the money and the other valuables, he suffered the
statues to remain in their places, adding the well-
known saying : " Let us leave these gods in their
anger for the Tarentines." 3 And they blamed Mar-
ellus, first, because he made the city odious, in
that not only men, but even gods were led about in
her triumphal processions like captives ; and again,
because, when the people was accustomed only to
war or agriculture, and was inexperienced in luxury
and ease, but, like the Heracles of Euripides, was

" Plain, unadorned, in a great crisis brave and true," 4

1 Nell. iii. 4, 17. 2 Pyth. ii. 1 f.

3 Cf. the Fabius Maxim MX, xxii. 5.

4 A fragment of the lost Licymniu* of Euripides (Xauek,
Tray. Grcec. Fray. z p. 507).




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/cat Sta \6yov Trdvra Oe^voL^ /caXw?, otoz^

Coraes and Bekker, following Stephanus, have
OI';TO?S (agreed with them).



he made them idle and full of glib talk about arts
and artists, so that they spent a great part of the
day in such clever disputation. Notwithstanding such
censure, Marcellus spoke of this with pride even to
the Greeks, declaring that he had taught the igno-
rant Romans to admire and honour the wonderful
and beautiful productions of Greece.

XXII. But when the enemies of Marcellus opposed
his triumph, because something still remained to be
done in Sicily and a third triumph would awaken
jealousy, he consented of his own accord to conduct
the complete and major triumph to the Alban mount,
but to enter the city in the minor triumph ; this
is called "eua" by the Greeks, and "ova" by the
Romans. 1 In conducting it the general does not
mount upon a four-horse chariot, nor wear a wreath
of laurel, nor have trumpets sounding about him ;
but he goes afoot with shoes on, accompanied by the
sound of exceeding many flutes, and wearing a
wreath of myrtle, so that his appearance is unwarlike
and friendly rather than terrifying. And this is the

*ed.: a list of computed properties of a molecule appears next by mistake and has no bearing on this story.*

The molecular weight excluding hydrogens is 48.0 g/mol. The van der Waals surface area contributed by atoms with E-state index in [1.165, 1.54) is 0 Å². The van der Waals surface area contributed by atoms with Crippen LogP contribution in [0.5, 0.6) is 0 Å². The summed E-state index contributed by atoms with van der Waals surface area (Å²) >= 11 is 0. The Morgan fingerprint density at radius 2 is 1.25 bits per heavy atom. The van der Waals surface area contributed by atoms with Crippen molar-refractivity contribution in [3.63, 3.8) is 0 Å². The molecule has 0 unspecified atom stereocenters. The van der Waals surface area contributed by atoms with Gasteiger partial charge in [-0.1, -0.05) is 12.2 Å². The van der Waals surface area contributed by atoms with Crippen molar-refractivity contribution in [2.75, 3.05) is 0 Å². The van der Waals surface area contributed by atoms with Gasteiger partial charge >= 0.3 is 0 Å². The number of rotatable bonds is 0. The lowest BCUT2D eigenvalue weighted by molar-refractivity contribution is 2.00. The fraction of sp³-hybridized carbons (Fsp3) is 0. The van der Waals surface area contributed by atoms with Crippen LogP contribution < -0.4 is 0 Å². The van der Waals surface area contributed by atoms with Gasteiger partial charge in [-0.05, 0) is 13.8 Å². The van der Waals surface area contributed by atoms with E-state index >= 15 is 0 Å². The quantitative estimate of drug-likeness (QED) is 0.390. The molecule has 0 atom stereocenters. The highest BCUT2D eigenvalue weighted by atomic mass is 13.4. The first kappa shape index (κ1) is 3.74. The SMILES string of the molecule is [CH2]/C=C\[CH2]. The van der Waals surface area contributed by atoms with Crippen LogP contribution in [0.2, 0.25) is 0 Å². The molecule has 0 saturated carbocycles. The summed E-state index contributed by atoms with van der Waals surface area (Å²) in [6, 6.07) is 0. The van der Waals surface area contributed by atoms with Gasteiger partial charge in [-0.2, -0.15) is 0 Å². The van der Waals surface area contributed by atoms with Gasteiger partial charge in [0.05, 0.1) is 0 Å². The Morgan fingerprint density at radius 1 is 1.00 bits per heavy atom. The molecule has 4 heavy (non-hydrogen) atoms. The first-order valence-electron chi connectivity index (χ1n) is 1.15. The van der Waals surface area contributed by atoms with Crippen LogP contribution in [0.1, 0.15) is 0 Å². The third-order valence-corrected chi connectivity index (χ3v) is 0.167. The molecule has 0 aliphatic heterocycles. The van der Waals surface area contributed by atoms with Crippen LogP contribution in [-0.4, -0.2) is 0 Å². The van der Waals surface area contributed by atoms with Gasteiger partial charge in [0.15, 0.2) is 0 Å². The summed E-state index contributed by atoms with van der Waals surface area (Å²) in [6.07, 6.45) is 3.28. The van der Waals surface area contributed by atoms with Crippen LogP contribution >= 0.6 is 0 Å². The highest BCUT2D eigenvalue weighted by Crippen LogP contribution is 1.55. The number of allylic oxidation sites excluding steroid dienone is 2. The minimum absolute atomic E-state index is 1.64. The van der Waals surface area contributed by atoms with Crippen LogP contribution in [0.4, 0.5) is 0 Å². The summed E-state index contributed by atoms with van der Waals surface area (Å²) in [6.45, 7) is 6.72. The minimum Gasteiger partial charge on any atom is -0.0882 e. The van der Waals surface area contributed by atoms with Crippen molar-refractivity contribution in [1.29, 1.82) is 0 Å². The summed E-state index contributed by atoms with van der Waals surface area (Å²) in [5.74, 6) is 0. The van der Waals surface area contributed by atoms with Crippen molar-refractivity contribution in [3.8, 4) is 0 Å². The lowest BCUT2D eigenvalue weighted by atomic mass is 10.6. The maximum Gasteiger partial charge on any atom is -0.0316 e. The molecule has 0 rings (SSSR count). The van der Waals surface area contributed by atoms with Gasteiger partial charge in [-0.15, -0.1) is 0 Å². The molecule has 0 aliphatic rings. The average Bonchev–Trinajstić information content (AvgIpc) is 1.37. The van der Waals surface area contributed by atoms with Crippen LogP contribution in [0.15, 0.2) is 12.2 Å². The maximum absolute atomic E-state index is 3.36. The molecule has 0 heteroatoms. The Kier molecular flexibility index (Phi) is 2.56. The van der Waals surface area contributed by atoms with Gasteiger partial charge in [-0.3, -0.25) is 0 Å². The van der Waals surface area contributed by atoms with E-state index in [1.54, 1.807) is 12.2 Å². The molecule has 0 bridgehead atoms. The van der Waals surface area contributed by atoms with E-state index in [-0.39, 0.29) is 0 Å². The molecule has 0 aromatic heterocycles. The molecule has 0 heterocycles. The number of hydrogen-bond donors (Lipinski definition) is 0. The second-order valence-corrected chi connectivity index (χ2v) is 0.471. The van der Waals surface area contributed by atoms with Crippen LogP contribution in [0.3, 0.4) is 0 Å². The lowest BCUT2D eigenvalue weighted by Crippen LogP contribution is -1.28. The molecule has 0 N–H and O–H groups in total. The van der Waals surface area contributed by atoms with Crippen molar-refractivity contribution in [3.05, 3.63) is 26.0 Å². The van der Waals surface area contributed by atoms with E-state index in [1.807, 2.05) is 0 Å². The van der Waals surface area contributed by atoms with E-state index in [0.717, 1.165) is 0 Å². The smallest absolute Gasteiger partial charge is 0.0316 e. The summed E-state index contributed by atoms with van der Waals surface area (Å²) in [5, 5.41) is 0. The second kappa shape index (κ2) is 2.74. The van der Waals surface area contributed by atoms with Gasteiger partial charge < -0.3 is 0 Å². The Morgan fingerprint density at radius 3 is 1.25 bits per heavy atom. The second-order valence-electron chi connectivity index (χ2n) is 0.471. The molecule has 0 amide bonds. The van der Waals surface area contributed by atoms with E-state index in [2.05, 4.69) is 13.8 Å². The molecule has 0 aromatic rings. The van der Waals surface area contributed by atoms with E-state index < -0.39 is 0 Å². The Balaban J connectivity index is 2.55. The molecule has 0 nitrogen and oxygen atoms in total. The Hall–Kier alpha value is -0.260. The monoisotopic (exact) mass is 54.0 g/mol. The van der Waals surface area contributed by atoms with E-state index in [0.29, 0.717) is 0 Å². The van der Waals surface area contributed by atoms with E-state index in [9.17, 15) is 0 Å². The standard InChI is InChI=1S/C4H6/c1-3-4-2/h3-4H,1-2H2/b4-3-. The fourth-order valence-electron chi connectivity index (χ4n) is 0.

> fj

strongest proof to my mind that in ancient times the
two triumphs were distinguished, not by the magni-
tude, but by the manner, of the achievements which
they celebrated. For those who w r on the mastery by
fighting and slaying their enemies celebrated, as it
would seem, that martial and terrible triumph, after
wreathing their arms and their men with abundant
laurel, just as they were wont to do when they
purified their armies with lustral rites ; while to
those generals who had had no need of war, but had
brought everything to a good issue by means of con-
ference, persuasion, and argument, the law awarded

1 Cf. the Crassus, xi. 8. Tlie later Latin name was



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XXIII. Tou Be Map/ceXXoL' TO TeTapTov vira-
TCVOVTOS ol e^Opol TOI)? ZiVpaKovcriov? dveireicrav
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TT/OO? TVJV avy/cXijTov co? Beivd /cal TrapdaTrovBa


MARCELLUS, xxn. 3-xxni. i

the privilege of conducting, like a paean of thanks-
giving, this unwarlike and festal procession. For
the flute is an instrument of peace, and the myrtle is
a plant of Aphrodite, who more than all the other
gods abhors violence and wars. And this minor
triumph is called "ova," not from the Greek "euas-
mos," as most think (since they conduct the major
triumph also with songs and cries of " eua ! "), but
the name has been wrested by the Greeks into con-
formity with their speech, since they are persuaded
that something of the honour has to do with Diony-
sus also, whom they call Euius and Thriambus.
This, however, is not the true explanation ; but it
was the custom for commanders, in celebrating the
major triumph, to sacrifice an ox, whereas in the minor
triumph they sacrificed a sheep. Now, the Roman
name for sheep is "ova," and from this circumstance
the lesser triumph is called ova. 1 And it is worth
our Avhile to notice that the Spartan lawgiver
appointed his sacrifices in a manner opposite to that
of the Romans. For in Sparta a returning general
who had accomplished his plans by cunning decep-
tion or persuasion, sacrificed an ox ; he who had won
by fighting, a cock. For although they were most
warlike, they thought an exploit accomplished by
means of argument and sagacity greater and more
becoming to a man than one achieved by violence
and valour. How the case really stands, I leave an
open question.

XXIII. While Marcellus was serving as consul for
the fourth time, 2 his enemies induced the Syracusans
to come to Rome and accuse and denounce him
before the senate for terrible wrongs which they

1 It is hardly necessary to say that Plutarch's etj'mology,
as often, is worthless. s In 210 B.C.



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Tas, aXXa redrceivovs eVt TW 7ro\/uiv


MARCELLUS, xxm. 1-5

liad suffered contrary to the terms of surrender. It
chanced, then, that Mareellus was performing a
sacrifice on the Capitol, but, the senate being still in
session, the Syracusans hurried before it and begged
that they might have a hearing and justice. The
colleague of Marcellus tried to have them expelled,
angrily explaining that Marcellus was not present ;